Cucumber Varieties: Discover the different types of cucumber plants

There are essentially two types of cucumber plants, those that are eaten fresh (sliced cucumbers) and those that are grown to be pickled. However, under the umbrella of these two common types of cucumbers, you will find many different varieties adapted to your growing needs. Some may be smooth or thorny, some may have a lot of seeds or very few, and some may be more vinous in the habitat or shrubbery. By learning a little more about the different varieties of cucumbers, you will be able to choose the one that suits you best.

Growth requirements for common cucumber types

Whether you grow sliced or pickled cucumber varieties, both types of cucumber plants have the same requirements. Cucumbers grow in fertile, well-drained soil exposed to the sun. These warm season vegetables should be planted after any danger of frost has passed in your area and the soil temperature is at least 60-70 degrees F. (15-21 C.).
The seeds are usually planted on hills, with 4 to 5 of them planted to a depth of one inch. Cucumber hills should be spaced 3 to 5 feet apart in rows of 4 to 5 feet for cucumber vine types or shrub varieties with 3 feet between hills and rows. When the plants have a pair of leaves, thin the hill until there are only a few plants left.
If you want to make a jump in your cucumber crop, start planting indoors 2 to 3 weeks before the planting date. Transplant seedlings when they have at least two leaves, but make sure to harden them first.

Types of cucumbers

Pickled cucumbers are generally shorter than sliced cucumbers, 3-4 cm
long with thin skins and thorns. They often have a striated skin with dark green to light green gradations at the end of flowering. They are usually ready for harvest before their cutting premiums, but their harvest is shorter, about 7 to 10 days.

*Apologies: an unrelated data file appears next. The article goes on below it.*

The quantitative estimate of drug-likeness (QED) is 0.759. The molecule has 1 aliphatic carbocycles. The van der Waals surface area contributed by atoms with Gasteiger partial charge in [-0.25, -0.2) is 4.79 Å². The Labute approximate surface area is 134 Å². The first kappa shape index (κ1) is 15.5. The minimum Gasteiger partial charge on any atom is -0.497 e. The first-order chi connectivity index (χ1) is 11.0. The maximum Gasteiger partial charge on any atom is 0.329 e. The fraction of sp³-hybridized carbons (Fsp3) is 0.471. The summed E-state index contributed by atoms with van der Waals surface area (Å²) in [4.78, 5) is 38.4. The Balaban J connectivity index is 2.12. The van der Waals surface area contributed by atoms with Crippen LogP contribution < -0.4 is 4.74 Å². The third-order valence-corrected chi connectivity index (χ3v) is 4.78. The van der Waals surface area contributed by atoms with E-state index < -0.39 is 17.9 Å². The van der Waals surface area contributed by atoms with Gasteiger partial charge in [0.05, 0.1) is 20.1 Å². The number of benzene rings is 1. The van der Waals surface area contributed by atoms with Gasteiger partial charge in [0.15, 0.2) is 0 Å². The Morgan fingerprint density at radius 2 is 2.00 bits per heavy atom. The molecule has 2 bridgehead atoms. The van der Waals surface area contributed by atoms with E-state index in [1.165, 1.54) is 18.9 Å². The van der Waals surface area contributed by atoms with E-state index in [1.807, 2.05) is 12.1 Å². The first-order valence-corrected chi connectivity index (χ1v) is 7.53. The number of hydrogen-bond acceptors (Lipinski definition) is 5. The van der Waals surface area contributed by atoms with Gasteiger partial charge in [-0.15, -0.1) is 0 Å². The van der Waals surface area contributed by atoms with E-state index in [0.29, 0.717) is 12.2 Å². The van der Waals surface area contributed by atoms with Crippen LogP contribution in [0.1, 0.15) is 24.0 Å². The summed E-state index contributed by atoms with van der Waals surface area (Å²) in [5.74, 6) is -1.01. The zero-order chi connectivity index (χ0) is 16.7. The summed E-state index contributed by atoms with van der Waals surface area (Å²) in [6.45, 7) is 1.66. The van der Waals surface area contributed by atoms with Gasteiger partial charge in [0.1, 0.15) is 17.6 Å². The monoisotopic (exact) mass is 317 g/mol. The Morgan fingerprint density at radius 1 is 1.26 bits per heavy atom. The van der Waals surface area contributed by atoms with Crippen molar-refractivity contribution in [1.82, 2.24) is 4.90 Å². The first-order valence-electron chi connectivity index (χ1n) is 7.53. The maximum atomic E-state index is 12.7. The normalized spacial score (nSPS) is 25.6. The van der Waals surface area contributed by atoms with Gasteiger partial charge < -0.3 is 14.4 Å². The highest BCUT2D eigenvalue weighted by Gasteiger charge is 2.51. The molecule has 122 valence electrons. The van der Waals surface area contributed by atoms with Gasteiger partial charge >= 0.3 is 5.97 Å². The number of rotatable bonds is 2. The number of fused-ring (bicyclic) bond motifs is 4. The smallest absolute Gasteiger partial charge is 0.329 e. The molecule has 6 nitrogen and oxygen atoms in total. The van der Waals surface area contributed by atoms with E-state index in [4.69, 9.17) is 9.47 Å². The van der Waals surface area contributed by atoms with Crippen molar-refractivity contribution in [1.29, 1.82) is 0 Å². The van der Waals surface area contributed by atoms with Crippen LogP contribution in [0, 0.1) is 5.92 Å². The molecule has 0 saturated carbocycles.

Sliced cucumbers produce longer fruits, about 7-8 cm, and have a thicker skin than the cured varieties. Most of the time, their skin is uniformly dark green, although some cultivars have a mottled color. They bear fruit later than pickled cucumbers, but they bear fruit longer, for about 4-6 weeks. The cucumbers you see in stores are usually of this type. They are sometimes called sliced American cucumbers, their thicker skin makes them easier to carry and their lack of thorns makes them more attractive to many consumers.
Some people add a third classification of cucumbers, cocktail cucumbers . As you may have guessed, these are small fruits with thin skins that are sometimes called «cocktail cucumbers» because they are easily eaten in a few crunchy bites.

Cucumber varieties

Among the varieties to be sliced and marinated, you will find cultivars without thorns, thin-skinned and even without openings.
Cucumbers without burps have been chosen because of their inability to cause gas build-up, which can be extremely uncomfortable for some people. Cucumbers that promote gasification in some people are high in cucurbits, the bitter compounds found in all cucurbits, and cucumbers are no exception. Seedless and thin-skinned varieties appear to contain less cucurbitacin than their counterparts and are therefore often referred to as «burp-free».
There are many varieties of cucumbers, often named after the region of the world where they are most often grown.

  • One of the most common types of cucumber is the English or European cucumber . These cucumbers are almost seedless, thin-skinned, boneless and long (1 to 2 feet long). They are marketed as «seedless» cucumbers and have a mild flavor compared to many other types. Because they are grown in warm houses, they also tend to be more expensive.
  • The Armenian cucumber , also called snake cucumber or snake cucumber, has a very long and twisted fruit with a thin dark green skin and light green stripes along the fruit – which turns yellow and aromatic as it ripens and has a sweet taste.
  • Kyuri, or Japanese cucumber , is thin, dark green, with small pieces and thin skin. They are crunchy and sweet with small seeds. I grew them last year and I highly recommend them. They were the most delicious cucumbers I’ve ever eaten and they’ve been bearing fruit for weeks. This variety grows best when grown on a trellis or otherwise in an upright position. Japanese cucumbers are also «burp-free» varieties.
  • Kirby cucumbers are mainly purchased in the form of commercially sold pickles. These cucumbers are usually unwaxed and crispy, with thin skin and tiny, insignificant seeds.
  • The lemon cucumber is, as its name suggests, the size of a light-skinned lemon. As this variety ripens, the skin turns golden yellow with a sweet and crunchy fruit.
  • Persian (Sfran) cucumbers are similar to American cucumbers for slicing but a little shorter and more compact. These cucumbers are juicy and crunchy. Persian cucumbers are strong enough to withstand heat and are wonderful when mixed with a deep fryer.

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